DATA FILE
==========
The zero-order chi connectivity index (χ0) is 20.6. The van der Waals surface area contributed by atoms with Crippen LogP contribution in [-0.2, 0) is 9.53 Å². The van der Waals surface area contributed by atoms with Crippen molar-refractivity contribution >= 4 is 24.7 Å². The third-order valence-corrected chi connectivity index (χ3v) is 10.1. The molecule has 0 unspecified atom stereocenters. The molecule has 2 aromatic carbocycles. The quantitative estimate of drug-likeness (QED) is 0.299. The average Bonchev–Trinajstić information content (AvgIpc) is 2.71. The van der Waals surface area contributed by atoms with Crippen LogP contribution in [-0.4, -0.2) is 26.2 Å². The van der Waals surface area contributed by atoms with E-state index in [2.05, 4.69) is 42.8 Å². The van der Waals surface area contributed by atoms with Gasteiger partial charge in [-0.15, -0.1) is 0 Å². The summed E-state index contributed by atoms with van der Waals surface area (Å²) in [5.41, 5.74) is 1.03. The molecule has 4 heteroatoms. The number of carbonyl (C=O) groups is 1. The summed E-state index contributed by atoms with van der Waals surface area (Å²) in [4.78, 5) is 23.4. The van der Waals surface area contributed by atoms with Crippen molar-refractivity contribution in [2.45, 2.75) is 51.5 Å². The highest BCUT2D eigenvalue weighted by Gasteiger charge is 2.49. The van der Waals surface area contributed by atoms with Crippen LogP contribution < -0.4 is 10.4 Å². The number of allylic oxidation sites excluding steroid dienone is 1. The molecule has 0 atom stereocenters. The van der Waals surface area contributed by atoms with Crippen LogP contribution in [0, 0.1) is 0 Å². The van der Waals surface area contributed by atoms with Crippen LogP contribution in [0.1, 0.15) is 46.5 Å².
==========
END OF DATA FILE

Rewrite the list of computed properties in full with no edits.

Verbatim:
The zero-order chi connectivity index (χ0) is 20.6. The van der Waals surface area contributed by atoms with Crippen LogP contribution in [-0.2, 0) is 9.53 Å². The van der Waals surface area contributed by atoms with Crippen molar-refractivity contribution >= 4 is 24.7 Å². The third-order valence-corrected chi connectivity index (χ3v) is 10.1. The molecule has 0 unspecified atom stereocenters. The molecule has 2 aromatic carbocycles. The quantitative estimate of drug-likeness (QED) is 0.299. The average Bonchev–Trinajstić information content (AvgIpc) is 2.71. The van der Waals surface area contributed by atoms with Crippen LogP contribution in [-0.4, -0.2) is 26.2 Å². The van der Waals surface area contributed by atoms with E-state index in [2.05, 4.69) is 42.8 Å². The van der Waals surface area contributed by atoms with Gasteiger partial charge in [-0.15, -0.1) is 0 Å². The summed E-state index contributed by atoms with van der Waals surface area (Å²) in [5.41, 5.74) is 1.03. The molecule has 4 heteroatoms. The number of carbonyl (C=O) groups is 1. The summed E-state index contributed by atoms with van der Waals surface area (Å²) in [4.78, 5) is 23.4. The van der Waals surface area contributed by atoms with Crippen molar-refractivity contribution in [2.45, 2.75) is 51.5 Å². The highest BCUT2D eigenvalue weighted by Gasteiger charge is 2.49. The van der Waals surface area contributed by atoms with Crippen LogP contribution < -0.4 is 10.4 Å². The number of allylic oxidation sites excluding steroid dienone is 1. The molecule has 0 atom stereocenters. The van der Waals surface area contributed by atoms with Crippen LogP contribution in [0, 0.1) is 0 Å². The van der Waals surface area contributed by atoms with Crippen LogP contribution in [0.1, 0.15) is 46.5 Å².